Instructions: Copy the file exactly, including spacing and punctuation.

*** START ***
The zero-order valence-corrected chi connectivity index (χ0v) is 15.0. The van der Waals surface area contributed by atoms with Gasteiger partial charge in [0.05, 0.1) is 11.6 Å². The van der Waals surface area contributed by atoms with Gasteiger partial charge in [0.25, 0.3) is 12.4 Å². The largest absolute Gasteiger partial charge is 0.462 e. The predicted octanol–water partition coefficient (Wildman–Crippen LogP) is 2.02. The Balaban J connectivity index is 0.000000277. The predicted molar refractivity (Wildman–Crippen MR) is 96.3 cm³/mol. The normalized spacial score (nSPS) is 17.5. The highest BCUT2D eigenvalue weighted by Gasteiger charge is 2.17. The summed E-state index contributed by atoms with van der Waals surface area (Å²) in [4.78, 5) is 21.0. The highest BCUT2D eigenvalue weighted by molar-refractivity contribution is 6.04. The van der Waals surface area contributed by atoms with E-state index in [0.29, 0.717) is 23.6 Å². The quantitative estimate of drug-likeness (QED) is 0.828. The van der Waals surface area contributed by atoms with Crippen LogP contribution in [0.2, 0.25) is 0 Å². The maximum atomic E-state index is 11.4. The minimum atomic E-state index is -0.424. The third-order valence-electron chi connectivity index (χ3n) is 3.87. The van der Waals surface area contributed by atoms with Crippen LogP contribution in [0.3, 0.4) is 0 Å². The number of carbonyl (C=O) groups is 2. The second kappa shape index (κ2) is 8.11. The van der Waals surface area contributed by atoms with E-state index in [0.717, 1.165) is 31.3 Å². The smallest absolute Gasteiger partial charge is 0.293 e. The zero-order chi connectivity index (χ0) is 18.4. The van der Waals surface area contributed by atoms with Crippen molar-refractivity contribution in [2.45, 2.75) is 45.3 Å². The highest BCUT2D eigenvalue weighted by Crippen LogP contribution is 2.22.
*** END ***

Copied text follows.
The zero-order valence-corrected chi connectivity index (χ0v) is 15.0. The van der Waals surface area contributed by atoms with Gasteiger partial charge in [0.05, 0.1) is 11.6 Å². The van der Waals surface area contributed by atoms with Gasteiger partial charge in [0.25, 0.3) is 12.4 Å². The largest absolute Gasteiger partial charge is 0.462 e. The predicted octanol–water partition coefficient (Wildman–Crippen LogP) is 2.02. The Balaban J connectivity index is 0.000000277. The predicted molar refractivity (Wildman–Crippen MR) is 96.3 cm³/mol. The normalized spacial score (nSPS) is 17.5. The highest BCUT2D eigenvalue weighted by Gasteiger charge is 2.17. The summed E-state index contributed by atoms with van der Waals surface area (Å²) in [4.78, 5) is 21.0. The highest BCUT2D eigenvalue weighted by molar-refractivity contribution is 6.04. The van der Waals surface area contributed by atoms with E-state index in [0.29, 0.717) is 23.6 Å². The quantitative estimate of drug-likeness (QED) is 0.828. The van der Waals surface area contributed by atoms with Crippen LogP contribution in [0.2, 0.25) is 0 Å². The maximum atomic E-state index is 11.4. The minimum atomic E-state index is -0.424. The third-order valence-electron chi connectivity index (χ3n) is 3.87. The van der Waals surface area contributed by atoms with Crippen LogP contribution in [0.3, 0.4) is 0 Å². The number of carbonyl (C=O) groups is 2. The second kappa shape index (κ2) is 8.11. The van der Waals surface area contributed by atoms with E-state index in [0.717, 1.165) is 31.3 Å². The smallest absolute Gasteiger partial charge is 0.293 e. The zero-order chi connectivity index (χ0) is 18.4. The van der Waals surface area contributed by atoms with Crippen molar-refractivity contribution in [2.45, 2.75) is 45.3 Å². The highest BCUT2D eigenvalue weighted by Crippen LogP contribution is 2.22.